A lot of our attention in recent weeks has been focused on the Executive Order signed on January 27, 2017, regarding the ban on persons from certain countries.
For reasons not entirely clear, but probably as a result of these Executive Orders from January 25, it appears that U.S. immigration officials are increasing their activities in search of persons unlawfully in the United States.
It is also quite possible that U.S. immigration officials might be increasing efforts to locate permanent residents who have criminal convictions that might make them subject to deportation.
Before discussing the two Executive Orders signed on January 25, 2017, I want to provide the following suggestions for people to do immediately:
Permanent residents. Carry your green card with you at all times. Keep a photocopy of your green card in a safe place at home.
Lawfully present nonimmigrants (students, visitors, employees, and others whose authorization to be in the US has not expired). Carry with you at all times your EAD, I-94 card, passport with entry stamp, or other proof of lawful presence. Carry the original with you and keep a photocopy in a safe place at home.
Persons unlawfully present in the United States for more than 2 years. Keep with you at all times evidence that you have been present for at least 2 years. Such evidence might include utility bills with your name going back 2 years, pay stubs with your name going back 2 years, or other documentation going back at least 2 years. Keep a photocopy at home. Have a plan in place with your loved ones for what happens if you don’t come home one day. Do not presume you will be allowed to make a phone call.
Persons unlawfully present in the United States for less than 2 years. Have a plan in place with your loved ones for what happens if you don’t come home one day, e.g. who picks up the kids from daycare, etc. Do not presume you will be allowed to make a phone call.
On January 25, 2017, an Executive Order titled “Enhancing Public Safety in the Interior of the United States” was signed. This Executive Order (EO), among other things, makes it a priority of U.S. immigration officials to seek the removal of non-citizens who are deportable under existing immigration laws, for such things as certain criminal convictions, espionage, terrorism, misrepresentations to U.S. immigration officials.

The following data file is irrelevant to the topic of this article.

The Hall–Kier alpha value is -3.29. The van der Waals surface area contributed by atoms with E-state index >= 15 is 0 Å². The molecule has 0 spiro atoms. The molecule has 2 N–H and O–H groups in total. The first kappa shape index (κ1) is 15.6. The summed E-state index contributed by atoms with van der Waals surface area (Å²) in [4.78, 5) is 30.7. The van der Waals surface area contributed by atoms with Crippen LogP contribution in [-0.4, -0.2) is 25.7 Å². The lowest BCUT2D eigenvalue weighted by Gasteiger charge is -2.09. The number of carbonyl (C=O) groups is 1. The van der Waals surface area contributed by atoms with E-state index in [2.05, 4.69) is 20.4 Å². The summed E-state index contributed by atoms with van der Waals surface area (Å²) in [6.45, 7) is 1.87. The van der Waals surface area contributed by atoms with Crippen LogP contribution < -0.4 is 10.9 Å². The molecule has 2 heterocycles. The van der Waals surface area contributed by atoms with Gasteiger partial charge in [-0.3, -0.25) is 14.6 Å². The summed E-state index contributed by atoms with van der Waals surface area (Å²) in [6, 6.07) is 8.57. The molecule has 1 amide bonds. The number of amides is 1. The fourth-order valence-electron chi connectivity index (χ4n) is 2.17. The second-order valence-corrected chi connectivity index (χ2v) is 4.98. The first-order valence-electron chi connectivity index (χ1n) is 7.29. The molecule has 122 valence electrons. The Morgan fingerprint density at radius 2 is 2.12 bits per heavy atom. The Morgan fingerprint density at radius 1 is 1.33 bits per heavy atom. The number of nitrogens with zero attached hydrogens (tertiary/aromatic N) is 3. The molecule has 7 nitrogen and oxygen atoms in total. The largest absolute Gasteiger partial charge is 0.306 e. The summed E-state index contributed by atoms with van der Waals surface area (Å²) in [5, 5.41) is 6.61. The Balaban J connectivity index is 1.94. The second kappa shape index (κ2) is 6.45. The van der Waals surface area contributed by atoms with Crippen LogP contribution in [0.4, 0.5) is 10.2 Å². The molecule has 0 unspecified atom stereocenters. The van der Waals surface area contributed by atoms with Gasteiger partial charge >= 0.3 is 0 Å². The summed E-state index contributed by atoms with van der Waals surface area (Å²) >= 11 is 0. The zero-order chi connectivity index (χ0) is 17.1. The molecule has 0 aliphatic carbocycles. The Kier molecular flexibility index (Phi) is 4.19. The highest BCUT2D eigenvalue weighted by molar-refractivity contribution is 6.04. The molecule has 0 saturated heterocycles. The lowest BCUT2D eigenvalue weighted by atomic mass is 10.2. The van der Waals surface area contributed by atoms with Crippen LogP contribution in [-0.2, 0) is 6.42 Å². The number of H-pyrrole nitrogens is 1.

More importantly, the EO also makes a priority for removal any persons unlawfully in the United States who:
- have been convicted of any criminal offense;
- have been charged with any criminal offense, where such charge has not been resolved;
- have committed acts that constitute a chargeable criminal offense;
- have engaged in fraud or willful misrepresentation in connection with any official matter or application before a governmental agency;
- have abused any program related to receipt of public benefits;
- are subject to a final order of removal, but who have not complied with their legal obligation to depart the United States; or
- in the judgment of an immigration officer, otherwise pose a risk to public safety or national security.
Considering all of these different priorities for enforcement, it appears that, in effect, all persons unlawfully present in the United States could be included as a priority for removal.
Also on January 25, 2017, another EO, titled “Border Security and Immigration Enforcement Improvements,” was signed. This EO discusses the construction of “the Wall” along the U.S.-Mexican border. But it also does much more. The EO:
- orders the construction of new detention facilities near the U.S.-Mexican border
- directs asylum officers and immigration judges to handle cases at those detention facilities
- directs the hire of 5,000 new Border Patrol agents
- empowers state and local law enforcement officials to “perform the functions of an immigration officer … to the extent permitted by law.”
- directs DHS to take action to apply “expedited removal” to the maximum extent permitted by statute: to any individual who has not been “admitted or paroled” who cannot prove she or he has been continuously present in the United States for 2 years.
As a result of this final point, I suggest that persons present in the United States without permission who have been in the United States for at least 2 years, carry with them documents to prove their presence in the United States for at least 2 years, as described above.
Thank you for your time.
I want to give you some thoughts about the future, after the results of the presidential election.
I do not know whether we will get any significant changes in immigration laws during the next 4 years. It is possible, but it is also possible that there might not be changes. It will depend on the priorities of the Trump Administration and on the actions of Congress.